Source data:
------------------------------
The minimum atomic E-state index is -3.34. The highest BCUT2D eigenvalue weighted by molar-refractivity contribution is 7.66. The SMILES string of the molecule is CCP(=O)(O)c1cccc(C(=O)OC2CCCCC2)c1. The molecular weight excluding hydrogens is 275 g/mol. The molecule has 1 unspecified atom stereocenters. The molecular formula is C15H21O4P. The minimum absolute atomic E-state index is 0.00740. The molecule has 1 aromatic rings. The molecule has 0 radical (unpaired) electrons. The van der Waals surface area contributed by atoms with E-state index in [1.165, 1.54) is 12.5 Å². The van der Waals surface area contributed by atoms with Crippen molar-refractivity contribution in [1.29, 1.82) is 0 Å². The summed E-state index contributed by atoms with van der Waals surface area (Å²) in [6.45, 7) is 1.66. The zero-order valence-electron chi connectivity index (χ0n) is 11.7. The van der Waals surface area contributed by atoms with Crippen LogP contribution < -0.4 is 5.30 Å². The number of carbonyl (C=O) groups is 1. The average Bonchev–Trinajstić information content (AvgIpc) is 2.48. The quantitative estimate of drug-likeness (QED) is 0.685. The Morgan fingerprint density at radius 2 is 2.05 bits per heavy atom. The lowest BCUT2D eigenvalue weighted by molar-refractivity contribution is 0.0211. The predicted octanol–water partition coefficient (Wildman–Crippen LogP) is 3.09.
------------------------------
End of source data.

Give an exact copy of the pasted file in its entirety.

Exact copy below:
The minimum atomic E-state index is -3.34. The highest BCUT2D eigenvalue weighted by molar-refractivity contribution is 7.66. The SMILES string of the molecule is CCP(=O)(O)c1cccc(C(=O)OC2CCCCC2)c1. The molecular weight excluding hydrogens is 275 g/mol. The molecule has 1 unspecified atom stereocenters. The molecular formula is C15H21O4P. The minimum absolute atomic E-state index is 0.00740. The molecule has 1 aromatic rings. The molecule has 0 radical (unpaired) electrons. The van der Waals surface area contributed by atoms with E-state index in [1.165, 1.54) is 12.5 Å². The van der Waals surface area contributed by atoms with Crippen molar-refractivity contribution in [1.29, 1.82) is 0 Å². The summed E-state index contributed by atoms with van der Waals surface area (Å²) in [6.45, 7) is 1.66. The zero-order valence-electron chi connectivity index (χ0n) is 11.7. The van der Waals surface area contributed by atoms with Crippen LogP contribution < -0.4 is 5.30 Å². The number of carbonyl (C=O) groups is 1. The average Bonchev–Trinajstić information content (AvgIpc) is 2.48. The quantitative estimate of drug-likeness (QED) is 0.685. The Morgan fingerprint density at radius 2 is 2.05 bits per heavy atom. The lowest BCUT2D eigenvalue weighted by molar-refractivity contribution is 0.0211. The predicted octanol–water partition coefficient (Wildman–Crippen LogP) is 3.09.